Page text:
disembodied voices

In recent years I’ve begun to write more fiction from a male perspective. My earliest attempts scored mixed reviews from women, but enough men were taken in that I opted to continue. Not only does maleness free my narrators to speak and act in new ways; it justifies the absence of female themes that don’t grab me.

When, as a teen, I first read Wuthering Heights by Emily Brontë, a masterpiece of gothic romance, I didn’t know she’d published it under a man’s name (in 1847; her novelist sisters did the same). As for the male narrator whose account frames the story, I just took it for granted that a woman could credibly mimic a man. And once I dared to do likewise (or, in third person, to track male thoughts) it felt more natural than I’d expected. But hey, in our patriarchal culture, women listen to men all day. Men dominate politics, current affairs, philosophy, industry, science etc., and when they write fiction, more women than men tend to read it (and far fewer men read what women write). Which means women spend extended time in men’s heads: we live and work in spaces they’ve designed, learn facts that reflect their left-brain bias, watch films they so often direct (with their masculine aesthetics). No wonder the question ‘What do men want?’ seldom excites speculation. We know what they want because, in general, at least compared to us, they’ve got it.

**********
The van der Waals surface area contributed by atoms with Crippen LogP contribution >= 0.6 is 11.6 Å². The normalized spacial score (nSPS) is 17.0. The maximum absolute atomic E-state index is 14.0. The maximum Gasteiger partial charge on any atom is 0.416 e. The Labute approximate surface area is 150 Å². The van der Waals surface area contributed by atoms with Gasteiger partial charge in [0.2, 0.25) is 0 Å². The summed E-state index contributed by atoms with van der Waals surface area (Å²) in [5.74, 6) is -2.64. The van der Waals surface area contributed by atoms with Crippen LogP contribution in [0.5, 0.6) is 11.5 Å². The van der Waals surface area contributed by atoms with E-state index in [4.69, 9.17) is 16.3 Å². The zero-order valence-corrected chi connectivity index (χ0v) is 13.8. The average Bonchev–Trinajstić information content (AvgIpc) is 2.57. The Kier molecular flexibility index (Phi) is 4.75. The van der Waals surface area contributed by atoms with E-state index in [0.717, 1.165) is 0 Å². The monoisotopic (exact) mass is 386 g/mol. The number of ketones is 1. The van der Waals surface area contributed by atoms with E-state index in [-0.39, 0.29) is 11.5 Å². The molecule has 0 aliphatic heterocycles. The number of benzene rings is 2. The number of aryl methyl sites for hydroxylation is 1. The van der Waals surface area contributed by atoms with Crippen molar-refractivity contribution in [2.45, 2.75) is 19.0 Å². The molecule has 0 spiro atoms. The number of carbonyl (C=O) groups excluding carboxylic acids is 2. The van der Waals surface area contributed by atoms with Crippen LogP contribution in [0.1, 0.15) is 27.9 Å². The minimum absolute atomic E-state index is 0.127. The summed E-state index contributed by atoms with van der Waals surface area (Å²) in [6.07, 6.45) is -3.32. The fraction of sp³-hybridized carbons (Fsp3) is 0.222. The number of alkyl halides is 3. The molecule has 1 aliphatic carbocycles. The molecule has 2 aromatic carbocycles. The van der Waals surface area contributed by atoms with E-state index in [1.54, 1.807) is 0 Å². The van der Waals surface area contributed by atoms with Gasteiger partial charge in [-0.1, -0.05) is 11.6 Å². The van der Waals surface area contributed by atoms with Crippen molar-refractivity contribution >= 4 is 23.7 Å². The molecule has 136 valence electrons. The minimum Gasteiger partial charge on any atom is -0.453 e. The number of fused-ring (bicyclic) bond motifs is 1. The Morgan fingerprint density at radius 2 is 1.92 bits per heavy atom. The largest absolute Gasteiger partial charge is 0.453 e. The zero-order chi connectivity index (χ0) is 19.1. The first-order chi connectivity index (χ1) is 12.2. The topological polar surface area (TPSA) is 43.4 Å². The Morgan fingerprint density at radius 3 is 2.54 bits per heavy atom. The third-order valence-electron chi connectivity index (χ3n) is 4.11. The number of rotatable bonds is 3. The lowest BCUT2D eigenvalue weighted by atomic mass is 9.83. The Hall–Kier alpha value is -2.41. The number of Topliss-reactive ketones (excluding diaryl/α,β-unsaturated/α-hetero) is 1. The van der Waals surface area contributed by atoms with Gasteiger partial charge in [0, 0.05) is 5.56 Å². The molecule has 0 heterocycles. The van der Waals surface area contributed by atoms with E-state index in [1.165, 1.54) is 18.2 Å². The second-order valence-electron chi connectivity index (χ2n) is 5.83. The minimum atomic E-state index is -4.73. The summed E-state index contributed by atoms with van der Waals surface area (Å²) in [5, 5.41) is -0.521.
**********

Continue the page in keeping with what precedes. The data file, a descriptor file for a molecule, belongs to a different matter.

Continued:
Meanwhile, men like Mark Zuckerberg own vast social media platforms whose users, through their online activity, enable the refinement of algorithms that train AI to anticipate their desires even as it trains them to want what they’re selectively fed – confusing what’s in our hearts or guts with what’s programmed into our heads until the gap between us and machines collapses.

Reading countless novels by men before I’d learned to think for myself, I innocently internalised all those male perspectives. Never having seen them critiqued, how could I reject them? Most of my reading, unlike other activities, was unsupervised: my parents and the school librarians seemed quite oblivious to the subversive possibilities of the texts lining their shelves. And maybe I could relate to male narrators because by the time I began to ride horses (age nine), I identified with my father rather than my uptight mother. He wasn’t afraid of snakes, spiders, strangers, sunburn, deep water or horseshit. And though I read adventure stories by and about women, the average man enjoyed more freedom (while I spent all my spare time reading).

Not that gender matters. The problem is masculine energy untempered by the feminine, and vice versa, whether it comes with a male or a female identity; because what’s missing creates a vacuum, a need that can’t be satisfied. My male narrators aren’t like that. And yet, having failed to follow the pack, they tend to be alienated.